Ranking well for our chosen keywords involves putting in a lot of effort up front, with no guarantee of ranking, or reward.
Even if we do attain rankings, and even if do get rewarded, there is no guarantee this situation will last. And this state of flux, for many seos, is only likely to get worse as Google advises that updates will be “jarring and julting for a while”
Even more reason to make every visitor count.
If we can extract higher value from each visitor, by converting them from visitor to customers, and from short term customers to long term customers, then our businesses are less vulnerable to Google’s whims. We don’t need to be as focused on acquiring new visitors.
There is great value to be had in optimizing the entire marketing chain.
Hunting For Customers Vs Keeping Customers
It comes down to cost.
According to a Harvard Study a few years back, it can cost five times as much to acquire a new customer as it does to keeping a current customer happy. Of course, your mileage may vary, as whether it really costs five times as much, or three, or seven really depends what your cost structure.
However, this concept is an important one for search marketers, as it’s reasonable to assume that the cost of acquiring customers, via keyword targeting, is rising as Google makes the marketing process of keyword targeting more expensive than it has been in the past. This trend is set to continue.
If the cost of customer acquisition is rising, it can make sense to look at optimizing the offer, the conversion rates and optimizing the value of existing customers.
If you have something a lot of people desperately need, and there isn’t much competition, it typically doesn’t cost much to land those customers. They come to you. If you have something genuinely scarce, or even artificially scarce, people will line up.
The problem is that most businesses don’t enjoy such demand. They must compete with other businesses offering similar products and services. So, if there is a scarcity issue, it’s a scarcity of customers, not service and product providers.
However, by focusing on a specific niche, businesses can eliminate a lot of competition, and thereby reduce the marketing cost. For example, a furniture manufacturer could conceivably make furniture for a wide variety of customers, from commercial offices, to industry, to the home.
But if they narrowed their focus to, say, private jet fit-outs, they eliminate a lot of their competition. They’d also have to determine if that niche is lucrative, of course, but as you can see, it’s a way of eliminating a lot of competition simply by adding focus and specialization.
By specializing, they are more likely to enjoy higher quality leads – i.e. leads that may result in a sale – than if they targeted broadly, as it is difficult to be all things to all people The cost of marketing to a broad target market can be higher, as can the level of competition in the search results pages, and the quality of leads can be lower.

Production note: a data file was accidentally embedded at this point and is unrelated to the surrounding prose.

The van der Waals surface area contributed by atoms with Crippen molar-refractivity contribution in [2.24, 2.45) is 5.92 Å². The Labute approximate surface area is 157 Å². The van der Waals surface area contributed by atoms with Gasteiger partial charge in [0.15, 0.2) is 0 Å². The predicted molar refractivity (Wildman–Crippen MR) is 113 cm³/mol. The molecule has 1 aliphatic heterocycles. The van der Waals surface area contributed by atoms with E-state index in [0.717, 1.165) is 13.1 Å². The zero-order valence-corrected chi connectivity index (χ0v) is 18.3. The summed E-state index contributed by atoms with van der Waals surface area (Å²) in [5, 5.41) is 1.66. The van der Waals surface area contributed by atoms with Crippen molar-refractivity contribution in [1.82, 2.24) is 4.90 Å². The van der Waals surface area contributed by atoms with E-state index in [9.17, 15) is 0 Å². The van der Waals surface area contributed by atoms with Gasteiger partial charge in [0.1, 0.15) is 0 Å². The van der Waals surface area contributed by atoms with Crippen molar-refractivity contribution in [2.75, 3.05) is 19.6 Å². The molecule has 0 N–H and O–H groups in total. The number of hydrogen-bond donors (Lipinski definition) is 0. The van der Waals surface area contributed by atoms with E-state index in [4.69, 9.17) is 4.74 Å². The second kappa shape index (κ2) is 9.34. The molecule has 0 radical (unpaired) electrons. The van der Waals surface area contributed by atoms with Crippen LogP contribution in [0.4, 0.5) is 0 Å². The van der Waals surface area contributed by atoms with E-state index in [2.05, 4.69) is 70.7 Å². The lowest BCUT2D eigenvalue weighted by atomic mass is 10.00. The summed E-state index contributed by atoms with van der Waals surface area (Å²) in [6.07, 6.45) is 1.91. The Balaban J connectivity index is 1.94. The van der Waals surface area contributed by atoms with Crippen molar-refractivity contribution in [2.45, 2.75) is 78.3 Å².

Once we’re focused on our niche, and we’ve got targeted visitors coming in, how can we ensure fewer visitors are wasted?
Those who do a lot of PPC will be familiar with conversion optimization, and we’ll dive deep into this fascinating area over the coming weeks, but it’s a good concept for those new to SEO, and internet marketing in general, to keep at front of mind.
You’ve gone to a lot of trouble to get people to your site, so make sure they don’t click back once they arrive!
Here’s a great case study by a company called Conversion Rate Experts. It outlines how to structure pages to improve conversion rates. Whilst the findings are the result of testing and adaptation, and are specific to each business, there are a few few key lessons here:
Length of the page. In this case, a long page improved conversion rates by 30%. Of course, it’s not a numbers game, more the fact that the longer page allowed more time to address objections and answer visitor questions.
As Conversion Rate Experts point out:
The media would have us believe that people no longer have any capacity to concentrate. In reality, you cannot have a page that’s too long—only one that’s too boring. In the case of Crazy Egg’s home page, visitors wanted their many questions answered and that’s what we delivered. (If you’d like more people to scroll down your long pages, see the guide we wrote on the topic.)”
It’s best to experiment, to see what works best in your own situation, but, generally speaking, it pays to offer the visitor as much timely information as possible, as opposed to short copy if there is a analytical, need-oriented motivation. Short copy can work better if the customer is impulsive.
As we see in the Crazy Egg case study, by anticipating and addressing specific objections, and moving the customer closer to the point of sale, the webpage is doing the job of the salesperson. This is an area where SEO and PPC, linked with conversion rate optimization, can add a ton of value.
The second interesting point was they optimized the long-term value of the customer to the company by making a time-sensitive offer.
The one-time offer test illustrates another important principle of conversion optimization: Don’t let the fear of a short-term loss stand in the way of a long-term gain
The offer they made turned a short-term customer into a long-term customer. If we have a lot of long term customers on our books, it can take some of the pressure off the need to constantly acquire new customers.
We engage in SEO because there are many similar sites.
The benefit of SEO is we can occupy premium real estate. If we appear high on the search result pages, we are more likely than our competitors to command the customers attention. But we stand to gain a lot more stability if we are not wholly reliant on occupying the top spots, and therefore less vulnerable to Google’s whims.